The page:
BEIRUT (Reuters) - Shelling killed three people in the last major rebel stronghold near Damascus on Tuesday, a war monitor said, shortly before the UN Syria envoy said the government had agreed a ceasefire there.
Russia had on Monday proposed a ceasefire in the besieged Eastern Ghouta area on Nov. 28-29. U.N. Syria envoy Staffan De Mistura later said Russia had told him that the Syrian government had accepted the idea, but he added “we have to see if it happens”.
The Syrian Observatory for Human Rights, the war monitor, said there were three deaths and 15 injuries from Tuesday’s shelling, but that it was less intense than in previous days. A witness in the area said that while the shelling was lighter earlier in the day, it had intensified later.
A Syrian official said the situation on Tuesday was calm.
The UN’s humanitarian agency OCHA said in a Tweet that relief teams had entered Eastern Ghouta with food and health supplies for 7,200 people, entering through Nashabiyeh on the opposite side of the pocket from where the fighting was.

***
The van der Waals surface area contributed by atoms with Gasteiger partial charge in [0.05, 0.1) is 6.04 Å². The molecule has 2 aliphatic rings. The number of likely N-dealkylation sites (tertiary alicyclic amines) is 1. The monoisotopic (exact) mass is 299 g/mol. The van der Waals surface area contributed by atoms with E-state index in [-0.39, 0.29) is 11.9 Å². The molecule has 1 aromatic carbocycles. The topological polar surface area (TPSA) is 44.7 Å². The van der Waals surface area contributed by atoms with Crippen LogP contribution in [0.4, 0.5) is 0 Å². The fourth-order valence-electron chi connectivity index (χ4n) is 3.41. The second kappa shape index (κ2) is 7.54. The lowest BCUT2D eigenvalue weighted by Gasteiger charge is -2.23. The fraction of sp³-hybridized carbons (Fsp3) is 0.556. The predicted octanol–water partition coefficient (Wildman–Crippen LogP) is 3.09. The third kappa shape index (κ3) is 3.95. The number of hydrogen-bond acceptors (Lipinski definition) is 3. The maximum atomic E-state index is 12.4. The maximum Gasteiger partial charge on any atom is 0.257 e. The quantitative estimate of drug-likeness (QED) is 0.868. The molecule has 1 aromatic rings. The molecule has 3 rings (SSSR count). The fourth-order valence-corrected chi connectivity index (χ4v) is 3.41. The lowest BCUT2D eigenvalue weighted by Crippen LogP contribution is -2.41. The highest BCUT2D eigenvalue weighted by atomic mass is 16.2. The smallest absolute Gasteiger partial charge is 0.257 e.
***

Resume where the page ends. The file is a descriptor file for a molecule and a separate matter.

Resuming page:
Over the weekend, government air strikes and shelling on Ghouta intensified, killing at least 43 people on Sunday and Monday, the Observatory said. Syrian state media said 13 shells hit government-held areas of Damascus on Monday.
Eastern Ghouta is one of several “de-escalation” zones across western Syria where Russia has brokered ceasefire deals between rebels and President Bashar al-Assad’s government. But fighting has continued there.
U.N.-backed peace talks in Geneva are set to begin on Tuesday. The government delegation will arrive on Wednesday to attend the talks, state news agency SANA reported.
The opposition delegation, the Syrian Negotiation Commission, called for direct negotiations with the government instead of the previous model of each side speaking only to UN mediators.
Médecins Sans Frontières, the international medical humanitarian organisation, said on Monday hundreds of people had been wounded in intense bombing and shelling of the Eastern Ghouta in the last two weeks.
It said five MSF-supported field hospitals in East Ghouta had treated 576 wounded patients and recorded 69 deaths, with a quarter of the wounded women or children under the age of 15.
In a statement, MSF said its figures did not account for the total numbers killed in the area as there are other medical facilities it does not support regularly.
Reporting by Lisa Barrington and Tom Perry in Beirut and Tom Miles in Geneva; Editing by Raissa Kasolowsky and Richard Balmforth